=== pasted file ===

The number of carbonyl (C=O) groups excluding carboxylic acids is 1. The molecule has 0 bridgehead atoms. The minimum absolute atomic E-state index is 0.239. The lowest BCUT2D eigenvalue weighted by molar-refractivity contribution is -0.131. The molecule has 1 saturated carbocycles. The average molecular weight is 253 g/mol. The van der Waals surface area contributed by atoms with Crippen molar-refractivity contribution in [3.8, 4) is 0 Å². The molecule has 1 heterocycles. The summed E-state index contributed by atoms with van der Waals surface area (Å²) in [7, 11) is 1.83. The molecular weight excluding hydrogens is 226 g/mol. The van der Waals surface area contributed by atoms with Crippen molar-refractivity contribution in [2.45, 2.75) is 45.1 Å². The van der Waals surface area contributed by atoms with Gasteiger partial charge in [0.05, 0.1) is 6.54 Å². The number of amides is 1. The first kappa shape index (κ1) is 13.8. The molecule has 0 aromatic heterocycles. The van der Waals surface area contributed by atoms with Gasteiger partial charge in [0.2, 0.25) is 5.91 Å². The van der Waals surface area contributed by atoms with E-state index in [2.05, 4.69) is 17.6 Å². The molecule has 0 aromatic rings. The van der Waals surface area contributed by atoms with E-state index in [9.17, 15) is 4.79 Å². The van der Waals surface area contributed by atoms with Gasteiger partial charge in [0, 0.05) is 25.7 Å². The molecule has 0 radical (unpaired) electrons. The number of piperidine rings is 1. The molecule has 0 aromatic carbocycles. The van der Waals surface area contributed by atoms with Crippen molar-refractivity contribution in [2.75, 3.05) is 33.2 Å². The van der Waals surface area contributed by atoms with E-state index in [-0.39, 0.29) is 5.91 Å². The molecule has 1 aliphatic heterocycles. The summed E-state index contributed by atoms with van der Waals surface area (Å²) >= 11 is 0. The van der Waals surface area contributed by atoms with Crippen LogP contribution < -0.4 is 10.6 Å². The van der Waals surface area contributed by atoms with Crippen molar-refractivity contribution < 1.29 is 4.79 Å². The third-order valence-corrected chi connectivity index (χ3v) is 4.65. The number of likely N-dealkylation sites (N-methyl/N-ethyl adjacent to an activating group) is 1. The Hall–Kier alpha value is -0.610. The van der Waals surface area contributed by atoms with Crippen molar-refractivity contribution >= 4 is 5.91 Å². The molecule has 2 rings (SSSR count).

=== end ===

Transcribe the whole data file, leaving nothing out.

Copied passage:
The number of carbonyl (C=O) groups excluding carboxylic acids is 1. The molecule has 0 bridgehead atoms. The minimum absolute atomic E-state index is 0.239. The lowest BCUT2D eigenvalue weighted by molar-refractivity contribution is -0.131. The molecule has 1 saturated carbocycles. The average molecular weight is 253 g/mol. The van der Waals surface area contributed by atoms with Crippen molar-refractivity contribution in [3.8, 4) is 0 Å². The molecule has 1 heterocycles. The summed E-state index contributed by atoms with van der Waals surface area (Å²) in [7, 11) is 1.83. The molecular weight excluding hydrogens is 226 g/mol. The van der Waals surface area contributed by atoms with Crippen molar-refractivity contribution in [2.45, 2.75) is 45.1 Å². The van der Waals surface area contributed by atoms with Gasteiger partial charge in [0.05, 0.1) is 6.54 Å². The number of amides is 1. The first kappa shape index (κ1) is 13.8. The molecule has 0 aromatic heterocycles. The van der Waals surface area contributed by atoms with Gasteiger partial charge in [0.2, 0.25) is 5.91 Å². The van der Waals surface area contributed by atoms with E-state index in [2.05, 4.69) is 17.6 Å². The molecule has 0 aromatic rings. The van der Waals surface area contributed by atoms with E-state index in [9.17, 15) is 4.79 Å². The van der Waals surface area contributed by atoms with Gasteiger partial charge in [0, 0.05) is 25.7 Å². The molecule has 0 radical (unpaired) electrons. The number of piperidine rings is 1. The molecule has 0 aromatic carbocycles. The van der Waals surface area contributed by atoms with Crippen molar-refractivity contribution in [2.75, 3.05) is 33.2 Å². The van der Waals surface area contributed by atoms with E-state index in [-0.39, 0.29) is 5.91 Å². The molecule has 1 aliphatic heterocycles. The summed E-state index contributed by atoms with van der Waals surface area (Å²) >= 11 is 0. The van der Waals surface area contributed by atoms with Crippen LogP contribution < -0.4 is 10.6 Å². The van der Waals surface area contributed by atoms with Crippen molar-refractivity contribution < 1.29 is 4.79 Å². The third-order valence-corrected chi connectivity index (χ3v) is 4.65. The number of likely N-dealkylation sites (N-methyl/N-ethyl adjacent to an activating group) is 1. The Hall–Kier alpha value is -0.610. The van der Waals surface area contributed by atoms with Crippen molar-refractivity contribution >= 4 is 5.91 Å². The molecule has 2 rings (SSSR count).